The CDC’s advisory committee said there isn’t enough evidence to recommend booster shots as Pfizer reassures investors boosters will be needed long after the pandemic ends in an effort to secure its multi-billion-dollar revenue stream.
The COVID-19 working group of the CDC’s Advisory Committee on Immunization Practices (ACIP) said June 23, they would only recommend booster shots if there’s a demonstrated decline in efficacy –– not just a waning antibody response.
Boosters may also be recommended if there’s a variant that’s able to evade the vaccines, according to slides presented by Sara Oliver, M.D., a medical epidemiologist with CDC’s National Center for Immunization and Respiratory Diseases.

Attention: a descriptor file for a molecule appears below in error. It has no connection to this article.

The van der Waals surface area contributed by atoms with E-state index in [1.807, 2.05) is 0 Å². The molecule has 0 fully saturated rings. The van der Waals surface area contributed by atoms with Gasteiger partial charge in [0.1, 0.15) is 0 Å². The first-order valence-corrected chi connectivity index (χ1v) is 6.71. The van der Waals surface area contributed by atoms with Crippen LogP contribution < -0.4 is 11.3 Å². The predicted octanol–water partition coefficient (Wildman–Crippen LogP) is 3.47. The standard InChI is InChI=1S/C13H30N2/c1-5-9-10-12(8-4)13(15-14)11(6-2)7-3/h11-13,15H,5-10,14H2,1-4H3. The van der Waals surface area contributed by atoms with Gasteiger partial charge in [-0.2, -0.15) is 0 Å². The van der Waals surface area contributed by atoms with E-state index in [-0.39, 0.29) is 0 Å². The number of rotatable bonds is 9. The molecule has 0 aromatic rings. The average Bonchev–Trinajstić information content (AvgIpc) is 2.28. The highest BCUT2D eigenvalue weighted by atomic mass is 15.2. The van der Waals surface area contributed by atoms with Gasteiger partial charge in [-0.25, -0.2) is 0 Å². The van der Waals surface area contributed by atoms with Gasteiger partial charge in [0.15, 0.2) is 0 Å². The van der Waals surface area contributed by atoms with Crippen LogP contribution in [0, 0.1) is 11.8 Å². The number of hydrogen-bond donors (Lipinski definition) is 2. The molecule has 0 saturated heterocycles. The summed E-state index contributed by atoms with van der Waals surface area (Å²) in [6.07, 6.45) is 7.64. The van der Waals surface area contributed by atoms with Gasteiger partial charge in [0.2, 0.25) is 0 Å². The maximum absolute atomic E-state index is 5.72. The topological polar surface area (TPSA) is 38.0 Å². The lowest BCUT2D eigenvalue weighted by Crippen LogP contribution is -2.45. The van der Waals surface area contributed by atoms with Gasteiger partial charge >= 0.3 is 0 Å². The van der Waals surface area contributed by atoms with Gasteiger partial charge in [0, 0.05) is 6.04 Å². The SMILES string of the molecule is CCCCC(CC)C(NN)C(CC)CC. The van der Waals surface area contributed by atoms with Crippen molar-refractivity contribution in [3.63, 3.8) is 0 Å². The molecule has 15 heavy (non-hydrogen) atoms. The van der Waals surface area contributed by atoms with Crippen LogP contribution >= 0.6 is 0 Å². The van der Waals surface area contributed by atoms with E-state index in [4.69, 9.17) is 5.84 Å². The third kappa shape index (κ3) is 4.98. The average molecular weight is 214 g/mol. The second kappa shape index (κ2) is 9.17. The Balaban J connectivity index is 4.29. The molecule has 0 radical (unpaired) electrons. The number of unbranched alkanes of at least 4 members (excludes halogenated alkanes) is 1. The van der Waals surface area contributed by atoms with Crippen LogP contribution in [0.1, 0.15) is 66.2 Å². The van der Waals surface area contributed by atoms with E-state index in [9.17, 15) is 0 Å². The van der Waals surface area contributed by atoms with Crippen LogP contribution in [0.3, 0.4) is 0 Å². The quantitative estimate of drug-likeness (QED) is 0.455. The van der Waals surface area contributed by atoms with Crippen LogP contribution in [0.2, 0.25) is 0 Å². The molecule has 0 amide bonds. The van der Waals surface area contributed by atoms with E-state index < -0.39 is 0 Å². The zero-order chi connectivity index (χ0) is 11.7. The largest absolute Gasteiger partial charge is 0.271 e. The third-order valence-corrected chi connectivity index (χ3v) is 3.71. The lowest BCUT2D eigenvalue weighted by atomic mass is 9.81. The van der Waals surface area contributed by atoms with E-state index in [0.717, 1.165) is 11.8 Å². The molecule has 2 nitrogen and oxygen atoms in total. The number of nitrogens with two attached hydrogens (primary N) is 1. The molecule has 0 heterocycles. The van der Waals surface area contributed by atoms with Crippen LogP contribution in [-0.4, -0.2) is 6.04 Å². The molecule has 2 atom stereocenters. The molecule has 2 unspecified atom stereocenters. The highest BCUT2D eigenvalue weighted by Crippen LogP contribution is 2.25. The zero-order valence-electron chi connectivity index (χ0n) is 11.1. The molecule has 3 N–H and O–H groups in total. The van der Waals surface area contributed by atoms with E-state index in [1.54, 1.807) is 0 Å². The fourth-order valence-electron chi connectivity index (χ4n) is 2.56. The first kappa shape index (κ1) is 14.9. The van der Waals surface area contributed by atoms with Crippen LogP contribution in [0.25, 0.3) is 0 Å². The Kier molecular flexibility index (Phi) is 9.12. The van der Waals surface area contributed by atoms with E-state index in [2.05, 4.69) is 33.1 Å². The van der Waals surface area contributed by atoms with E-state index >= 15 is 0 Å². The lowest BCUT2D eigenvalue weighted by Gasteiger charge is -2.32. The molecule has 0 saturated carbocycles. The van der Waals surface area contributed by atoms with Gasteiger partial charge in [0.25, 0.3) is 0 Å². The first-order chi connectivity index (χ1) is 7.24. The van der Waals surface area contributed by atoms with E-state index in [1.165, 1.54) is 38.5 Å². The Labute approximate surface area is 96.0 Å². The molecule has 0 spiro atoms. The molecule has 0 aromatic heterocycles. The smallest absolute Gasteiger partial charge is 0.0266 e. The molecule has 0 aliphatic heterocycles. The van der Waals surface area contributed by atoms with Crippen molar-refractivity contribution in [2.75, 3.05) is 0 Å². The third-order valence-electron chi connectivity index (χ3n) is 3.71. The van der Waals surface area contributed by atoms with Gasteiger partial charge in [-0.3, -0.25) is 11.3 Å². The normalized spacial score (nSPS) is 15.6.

Currently, there’s no evidence to suggest a booster is needed, the experts said. Boosters may be appropriate for special risk groups in the future, including elderly people and transplant recipients. To be sure, the nation’s top public health officials said they would continue to monitor the situation.
“I would have to agree with the interpretation of the working group in the sense that there’s no data to support recommendations to support boosters at this time,” said Dr. Sharon Frey, member of the ACIP and clinical director of the Center for Vaccine Development at Saint Louis University Medical School. “There’s no evidence against declining protection at this time.”